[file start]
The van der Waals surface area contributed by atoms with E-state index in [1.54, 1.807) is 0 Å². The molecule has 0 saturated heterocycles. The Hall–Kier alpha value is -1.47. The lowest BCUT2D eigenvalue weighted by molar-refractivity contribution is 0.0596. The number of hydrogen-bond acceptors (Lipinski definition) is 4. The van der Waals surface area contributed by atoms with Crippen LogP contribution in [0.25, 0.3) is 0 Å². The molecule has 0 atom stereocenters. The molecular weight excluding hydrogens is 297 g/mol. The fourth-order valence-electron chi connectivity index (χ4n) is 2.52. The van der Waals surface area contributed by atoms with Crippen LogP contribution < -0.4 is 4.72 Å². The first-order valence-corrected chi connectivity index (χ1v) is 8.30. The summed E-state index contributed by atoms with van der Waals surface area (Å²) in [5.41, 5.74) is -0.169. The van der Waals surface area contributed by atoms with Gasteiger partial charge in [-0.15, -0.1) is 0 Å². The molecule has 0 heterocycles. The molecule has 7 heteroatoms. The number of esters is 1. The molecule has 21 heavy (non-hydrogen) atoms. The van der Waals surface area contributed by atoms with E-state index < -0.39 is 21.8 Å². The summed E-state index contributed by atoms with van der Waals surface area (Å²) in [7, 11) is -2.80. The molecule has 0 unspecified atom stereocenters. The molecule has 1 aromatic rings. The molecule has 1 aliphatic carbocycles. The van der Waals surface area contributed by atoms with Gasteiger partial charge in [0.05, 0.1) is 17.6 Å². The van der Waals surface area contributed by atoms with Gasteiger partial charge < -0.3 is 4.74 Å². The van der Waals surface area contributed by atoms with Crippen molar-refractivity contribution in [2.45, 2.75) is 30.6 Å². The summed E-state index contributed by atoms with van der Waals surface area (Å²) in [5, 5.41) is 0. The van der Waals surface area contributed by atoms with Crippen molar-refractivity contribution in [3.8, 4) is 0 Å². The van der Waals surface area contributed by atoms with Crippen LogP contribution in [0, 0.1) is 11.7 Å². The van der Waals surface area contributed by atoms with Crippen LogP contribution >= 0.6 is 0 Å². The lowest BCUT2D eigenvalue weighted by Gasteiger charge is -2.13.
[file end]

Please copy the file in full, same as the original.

The van der Waals surface area contributed by atoms with E-state index in [1.54, 1.807) is 0 Å². The molecule has 0 saturated heterocycles. The Hall–Kier alpha value is -1.47. The lowest BCUT2D eigenvalue weighted by molar-refractivity contribution is 0.0596. The number of hydrogen-bond acceptors (Lipinski definition) is 4. The van der Waals surface area contributed by atoms with Crippen LogP contribution in [0.25, 0.3) is 0 Å². The molecule has 0 atom stereocenters. The molecular weight excluding hydrogens is 297 g/mol. The fourth-order valence-electron chi connectivity index (χ4n) is 2.52. The van der Waals surface area contributed by atoms with Crippen LogP contribution < -0.4 is 4.72 Å². The first-order valence-corrected chi connectivity index (χ1v) is 8.30. The summed E-state index contributed by atoms with van der Waals surface area (Å²) in [5.41, 5.74) is -0.169. The van der Waals surface area contributed by atoms with Gasteiger partial charge in [-0.15, -0.1) is 0 Å². The molecule has 0 heterocycles. The molecule has 7 heteroatoms. The number of esters is 1. The molecule has 21 heavy (non-hydrogen) atoms. The van der Waals surface area contributed by atoms with E-state index < -0.39 is 21.8 Å². The summed E-state index contributed by atoms with van der Waals surface area (Å²) in [7, 11) is -2.80. The molecule has 0 unspecified atom stereocenters. The molecule has 1 aromatic rings. The molecule has 1 aliphatic carbocycles. The van der Waals surface area contributed by atoms with Gasteiger partial charge in [0.05, 0.1) is 17.6 Å². The van der Waals surface area contributed by atoms with Gasteiger partial charge < -0.3 is 4.74 Å². The van der Waals surface area contributed by atoms with Crippen molar-refractivity contribution in [2.45, 2.75) is 30.6 Å². The summed E-state index contributed by atoms with van der Waals surface area (Å²) in [5, 5.41) is 0. The van der Waals surface area contributed by atoms with Crippen molar-refractivity contribution in [3.8, 4) is 0 Å². The van der Waals surface area contributed by atoms with Crippen LogP contribution in [0, 0.1) is 11.7 Å². The van der Waals surface area contributed by atoms with Crippen LogP contribution >= 0.6 is 0 Å². The lowest BCUT2D eigenvalue weighted by Gasteiger charge is -2.13.